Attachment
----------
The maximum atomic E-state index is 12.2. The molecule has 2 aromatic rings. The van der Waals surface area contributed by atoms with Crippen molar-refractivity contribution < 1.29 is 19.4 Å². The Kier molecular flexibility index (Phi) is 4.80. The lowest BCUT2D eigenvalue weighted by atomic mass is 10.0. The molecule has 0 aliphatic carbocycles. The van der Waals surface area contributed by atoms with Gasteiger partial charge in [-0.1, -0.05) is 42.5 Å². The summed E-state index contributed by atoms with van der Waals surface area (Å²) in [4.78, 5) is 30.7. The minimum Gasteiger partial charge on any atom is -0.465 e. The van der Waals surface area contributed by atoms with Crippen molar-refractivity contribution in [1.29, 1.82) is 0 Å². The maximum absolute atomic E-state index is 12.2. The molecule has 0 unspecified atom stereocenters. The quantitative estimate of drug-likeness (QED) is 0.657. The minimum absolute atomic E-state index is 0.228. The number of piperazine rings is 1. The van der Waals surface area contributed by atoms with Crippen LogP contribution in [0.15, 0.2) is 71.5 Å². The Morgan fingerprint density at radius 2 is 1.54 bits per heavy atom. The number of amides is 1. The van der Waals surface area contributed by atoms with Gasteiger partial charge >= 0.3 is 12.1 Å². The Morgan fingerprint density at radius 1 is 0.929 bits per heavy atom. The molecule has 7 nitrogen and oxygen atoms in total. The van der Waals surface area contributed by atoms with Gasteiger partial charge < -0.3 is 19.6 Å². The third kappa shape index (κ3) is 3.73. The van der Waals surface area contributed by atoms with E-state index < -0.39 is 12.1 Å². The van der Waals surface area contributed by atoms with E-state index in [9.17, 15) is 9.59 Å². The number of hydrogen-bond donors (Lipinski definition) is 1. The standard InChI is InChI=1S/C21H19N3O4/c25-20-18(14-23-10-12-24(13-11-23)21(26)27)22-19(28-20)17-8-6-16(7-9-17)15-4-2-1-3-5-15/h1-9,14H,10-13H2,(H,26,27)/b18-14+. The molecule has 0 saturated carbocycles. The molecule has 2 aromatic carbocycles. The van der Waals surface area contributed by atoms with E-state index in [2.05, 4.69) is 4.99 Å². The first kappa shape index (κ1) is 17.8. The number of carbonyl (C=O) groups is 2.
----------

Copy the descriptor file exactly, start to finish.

The maximum atomic E-state index is 12.2. The molecule has 2 aromatic rings. The van der Waals surface area contributed by atoms with Crippen molar-refractivity contribution < 1.29 is 19.4 Å². The Kier molecular flexibility index (Phi) is 4.80. The lowest BCUT2D eigenvalue weighted by atomic mass is 10.0. The molecule has 0 aliphatic carbocycles. The van der Waals surface area contributed by atoms with Gasteiger partial charge in [-0.1, -0.05) is 42.5 Å². The summed E-state index contributed by atoms with van der Waals surface area (Å²) in [4.78, 5) is 30.7. The minimum Gasteiger partial charge on any atom is -0.465 e. The van der Waals surface area contributed by atoms with Crippen molar-refractivity contribution in [1.29, 1.82) is 0 Å². The maximum absolute atomic E-state index is 12.2. The molecule has 0 unspecified atom stereocenters. The quantitative estimate of drug-likeness (QED) is 0.657. The minimum absolute atomic E-state index is 0.228. The number of piperazine rings is 1. The van der Waals surface area contributed by atoms with Crippen LogP contribution in [0.15, 0.2) is 71.5 Å². The Morgan fingerprint density at radius 2 is 1.54 bits per heavy atom. The number of amides is 1. The van der Waals surface area contributed by atoms with Gasteiger partial charge >= 0.3 is 12.1 Å². The Morgan fingerprint density at radius 1 is 0.929 bits per heavy atom. The molecule has 7 nitrogen and oxygen atoms in total. The van der Waals surface area contributed by atoms with Gasteiger partial charge < -0.3 is 19.6 Å². The third kappa shape index (κ3) is 3.73. The van der Waals surface area contributed by atoms with E-state index < -0.39 is 12.1 Å². The van der Waals surface area contributed by atoms with E-state index in [9.17, 15) is 9.59 Å². The number of hydrogen-bond donors (Lipinski definition) is 1. The standard InChI is InChI=1S/C21H19N3O4/c25-20-18(14-23-10-12-24(13-11-23)21(26)27)22-19(28-20)17-8-6-16(7-9-17)15-4-2-1-3-5-15/h1-9,14H,10-13H2,(H,26,27)/b18-14+. The molecule has 0 saturated carbocycles. The molecule has 2 aromatic carbocycles. The van der Waals surface area contributed by atoms with E-state index in [2.05, 4.69) is 4.99 Å². The first kappa shape index (κ1) is 17.8. The number of carbonyl (C=O) groups is 2.